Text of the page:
Please take the time to visit teh ENGAGE website to find out more http://engagelearnerdriver.co.uk/
The map below is produced using the onlime mapping service BatchGeo and any advertisements that may appear below are in no way assocciated to or endorsed by the Merseyside Road Safety Partnership
View Engage Instructors August 2013 in a full screen map
The Mobile Phone
Research demonstrates that reaction times for drivers using a handheld phone are 30% worse than for driving under the influence of alcohol at the leagl limit. Using a mobile phone whilst driving means you are 4 times more likely to have a collision. It is illegal to use a hand held mobile phone or similar device while driving. The penalty charge is £60 and 3 penalty points. If the case goes to court, it’s a maximum fine of £1,000, discretionary disqualification and 3 points. If you reach 6 points within 2 years of passing your test your licence will be revoked and you wil need to re-sit your test to get your licence back. You can also be prosecuted for using a handsfree phone or similar device if you are distracted and not in proper control of the vehicle. The same penalties apply. Employers could be prosecuted if employees are distracted because they require them to use their mobile phones while driving.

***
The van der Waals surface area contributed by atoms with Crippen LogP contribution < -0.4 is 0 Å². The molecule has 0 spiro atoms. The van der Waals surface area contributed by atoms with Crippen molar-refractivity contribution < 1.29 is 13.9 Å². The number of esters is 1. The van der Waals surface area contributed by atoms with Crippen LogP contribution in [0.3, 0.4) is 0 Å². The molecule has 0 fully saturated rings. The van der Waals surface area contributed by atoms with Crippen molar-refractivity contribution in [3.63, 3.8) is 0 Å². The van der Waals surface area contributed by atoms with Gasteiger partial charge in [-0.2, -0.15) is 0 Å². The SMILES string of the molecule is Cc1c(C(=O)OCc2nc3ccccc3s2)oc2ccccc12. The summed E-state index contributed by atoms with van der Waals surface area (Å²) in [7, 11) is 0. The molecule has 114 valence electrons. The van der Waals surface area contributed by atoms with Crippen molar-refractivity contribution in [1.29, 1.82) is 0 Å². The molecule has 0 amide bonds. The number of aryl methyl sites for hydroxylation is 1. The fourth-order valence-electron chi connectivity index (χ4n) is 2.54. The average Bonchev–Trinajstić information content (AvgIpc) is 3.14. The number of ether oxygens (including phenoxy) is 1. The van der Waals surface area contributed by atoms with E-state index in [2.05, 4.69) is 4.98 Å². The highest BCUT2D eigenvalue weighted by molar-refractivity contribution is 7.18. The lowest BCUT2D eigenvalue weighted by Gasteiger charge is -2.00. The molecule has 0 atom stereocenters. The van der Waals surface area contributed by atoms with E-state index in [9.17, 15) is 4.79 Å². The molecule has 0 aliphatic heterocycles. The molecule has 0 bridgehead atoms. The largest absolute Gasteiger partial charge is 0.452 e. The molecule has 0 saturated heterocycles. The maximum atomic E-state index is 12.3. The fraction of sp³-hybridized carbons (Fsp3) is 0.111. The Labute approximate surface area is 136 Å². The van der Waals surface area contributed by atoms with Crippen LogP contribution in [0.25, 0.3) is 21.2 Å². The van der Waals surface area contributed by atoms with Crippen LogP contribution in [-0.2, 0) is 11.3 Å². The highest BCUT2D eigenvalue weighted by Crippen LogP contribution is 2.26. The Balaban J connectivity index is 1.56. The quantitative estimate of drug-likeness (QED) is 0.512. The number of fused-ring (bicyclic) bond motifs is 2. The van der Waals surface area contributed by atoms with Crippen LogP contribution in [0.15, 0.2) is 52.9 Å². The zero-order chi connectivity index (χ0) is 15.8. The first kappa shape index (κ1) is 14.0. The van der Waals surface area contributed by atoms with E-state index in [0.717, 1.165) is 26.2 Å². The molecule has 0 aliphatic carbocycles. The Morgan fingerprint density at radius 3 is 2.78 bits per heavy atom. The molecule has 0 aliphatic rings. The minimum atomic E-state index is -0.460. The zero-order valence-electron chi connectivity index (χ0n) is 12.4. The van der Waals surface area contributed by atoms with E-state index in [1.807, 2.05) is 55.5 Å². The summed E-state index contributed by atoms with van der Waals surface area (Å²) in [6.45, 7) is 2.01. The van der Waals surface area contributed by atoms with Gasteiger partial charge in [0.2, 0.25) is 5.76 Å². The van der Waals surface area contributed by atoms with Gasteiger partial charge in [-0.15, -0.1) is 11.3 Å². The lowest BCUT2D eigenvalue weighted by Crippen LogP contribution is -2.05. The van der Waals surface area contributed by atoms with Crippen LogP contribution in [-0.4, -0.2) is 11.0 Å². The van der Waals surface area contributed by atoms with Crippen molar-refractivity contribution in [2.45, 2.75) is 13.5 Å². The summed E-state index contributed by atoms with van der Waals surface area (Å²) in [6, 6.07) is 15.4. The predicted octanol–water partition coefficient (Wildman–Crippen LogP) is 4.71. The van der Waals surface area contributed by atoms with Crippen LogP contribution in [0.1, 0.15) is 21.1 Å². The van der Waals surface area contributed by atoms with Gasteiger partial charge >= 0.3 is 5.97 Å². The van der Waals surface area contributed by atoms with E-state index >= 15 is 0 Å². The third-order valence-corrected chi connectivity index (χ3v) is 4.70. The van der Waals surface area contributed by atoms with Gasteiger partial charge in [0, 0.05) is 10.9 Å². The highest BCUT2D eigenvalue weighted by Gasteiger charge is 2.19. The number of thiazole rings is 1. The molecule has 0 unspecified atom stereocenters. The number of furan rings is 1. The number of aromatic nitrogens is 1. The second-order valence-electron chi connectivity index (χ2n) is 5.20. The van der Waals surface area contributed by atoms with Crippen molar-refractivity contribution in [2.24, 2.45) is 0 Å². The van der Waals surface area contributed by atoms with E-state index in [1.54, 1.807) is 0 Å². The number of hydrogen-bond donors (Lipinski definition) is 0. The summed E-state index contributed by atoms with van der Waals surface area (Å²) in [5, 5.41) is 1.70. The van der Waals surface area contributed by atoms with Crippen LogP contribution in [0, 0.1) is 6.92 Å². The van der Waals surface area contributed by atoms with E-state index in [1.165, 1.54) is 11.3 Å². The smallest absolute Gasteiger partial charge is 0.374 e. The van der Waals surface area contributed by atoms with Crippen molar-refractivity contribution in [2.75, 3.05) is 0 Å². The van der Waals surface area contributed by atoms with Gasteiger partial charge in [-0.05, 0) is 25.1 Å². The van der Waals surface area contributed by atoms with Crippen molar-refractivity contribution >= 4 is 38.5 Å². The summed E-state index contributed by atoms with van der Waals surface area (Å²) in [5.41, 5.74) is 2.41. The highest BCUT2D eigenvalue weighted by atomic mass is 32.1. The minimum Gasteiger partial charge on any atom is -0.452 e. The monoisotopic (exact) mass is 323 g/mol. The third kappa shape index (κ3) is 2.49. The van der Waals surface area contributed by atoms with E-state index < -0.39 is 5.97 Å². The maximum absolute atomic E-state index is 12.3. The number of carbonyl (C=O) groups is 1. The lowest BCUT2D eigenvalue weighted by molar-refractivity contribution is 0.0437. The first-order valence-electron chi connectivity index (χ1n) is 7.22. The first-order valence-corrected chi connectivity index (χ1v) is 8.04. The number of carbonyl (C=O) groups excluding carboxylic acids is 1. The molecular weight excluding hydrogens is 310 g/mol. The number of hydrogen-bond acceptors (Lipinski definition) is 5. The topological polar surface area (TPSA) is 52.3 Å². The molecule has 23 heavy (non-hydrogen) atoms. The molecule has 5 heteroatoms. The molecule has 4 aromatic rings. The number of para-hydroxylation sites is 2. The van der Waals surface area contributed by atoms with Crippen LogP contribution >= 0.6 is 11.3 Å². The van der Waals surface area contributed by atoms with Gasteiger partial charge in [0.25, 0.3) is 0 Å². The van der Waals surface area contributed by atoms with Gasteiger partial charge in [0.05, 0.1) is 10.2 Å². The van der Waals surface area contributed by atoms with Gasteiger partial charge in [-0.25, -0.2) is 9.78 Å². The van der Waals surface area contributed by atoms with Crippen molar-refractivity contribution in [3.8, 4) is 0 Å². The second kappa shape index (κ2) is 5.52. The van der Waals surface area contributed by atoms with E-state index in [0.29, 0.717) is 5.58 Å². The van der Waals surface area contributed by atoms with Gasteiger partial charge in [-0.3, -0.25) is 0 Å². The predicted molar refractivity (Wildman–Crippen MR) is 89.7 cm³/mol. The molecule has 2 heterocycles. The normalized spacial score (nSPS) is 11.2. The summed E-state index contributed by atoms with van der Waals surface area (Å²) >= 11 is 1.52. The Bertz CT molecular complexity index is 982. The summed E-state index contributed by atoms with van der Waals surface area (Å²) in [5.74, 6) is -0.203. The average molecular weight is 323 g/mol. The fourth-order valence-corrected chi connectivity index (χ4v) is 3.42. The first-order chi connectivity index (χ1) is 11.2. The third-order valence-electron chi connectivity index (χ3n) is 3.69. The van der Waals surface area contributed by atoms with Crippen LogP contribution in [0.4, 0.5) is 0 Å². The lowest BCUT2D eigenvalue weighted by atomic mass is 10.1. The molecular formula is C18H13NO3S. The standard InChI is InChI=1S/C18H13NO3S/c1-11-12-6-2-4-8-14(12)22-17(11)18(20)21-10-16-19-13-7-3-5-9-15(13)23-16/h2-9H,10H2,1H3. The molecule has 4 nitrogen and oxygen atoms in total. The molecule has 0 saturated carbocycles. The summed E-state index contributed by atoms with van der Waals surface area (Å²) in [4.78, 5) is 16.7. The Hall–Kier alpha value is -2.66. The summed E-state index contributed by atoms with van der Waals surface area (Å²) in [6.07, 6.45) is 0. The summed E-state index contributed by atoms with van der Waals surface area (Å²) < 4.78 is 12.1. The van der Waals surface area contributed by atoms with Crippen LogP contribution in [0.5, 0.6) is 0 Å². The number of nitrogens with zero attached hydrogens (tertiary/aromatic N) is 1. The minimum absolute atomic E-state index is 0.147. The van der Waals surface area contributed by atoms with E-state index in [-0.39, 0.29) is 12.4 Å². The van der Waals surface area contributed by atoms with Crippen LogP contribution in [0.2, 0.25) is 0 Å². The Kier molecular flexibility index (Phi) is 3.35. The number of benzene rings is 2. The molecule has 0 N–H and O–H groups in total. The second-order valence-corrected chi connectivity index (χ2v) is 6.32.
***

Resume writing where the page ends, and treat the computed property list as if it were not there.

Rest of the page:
The Seat Belt
While few people admit to regularly travelling without a seat belt, research shows that 24% of people admit they sometimes don’t wear a seat belt in the back and 10% in the front. There is also evidence that people are less likely to use seat belts on short or familiar journeys or at low speeds. This puts them at serious risk of injury in a collision.
If you are convicted of failing to wear a seat belt as a driver or passenger, you could face a fine of up to £500. In addition to the legal penalties, failure to wear a seat belt or failure to ensure that a child passenger uses an appropriate child restraint or wears a seat belt, could affect any claims against your motor insurance cover. You could also face civil proceedings for damages, if (for example) you failed to safely carry someone else’s child. But, of course, the most serious penalty of all could be that you or a passenger loses their life!
The Child Car Seat
The law requires all children travelling in cars to use the correct child restraint until they are either 135cm in height or the age of 12 (which ever they reach first). After this they must use an adult seat belt.
It is the driver’s responsibility to ensure that children under the age of 14 years are restrained correctly in accordance with the law.
An unsecured or incorrectly secured load or object in your vehicle is a potentially deadly risk. Moving objects can affect the balance of your vehcile, causing you to lose control. In a collision or sudden manouvre, like braking, an unsecured object could become lethal, smashing into anything that gets in its way, like a person in your vehicle, or another road user.
According to the Transport Research Group TRL, in a 25mph collision, a laptop could crush a persons skull, whilst in a 35mph collision a piece of luggage in your boot would break through the rear seats in 0.11 seconds and hit the windscreen in 0.37 seconds.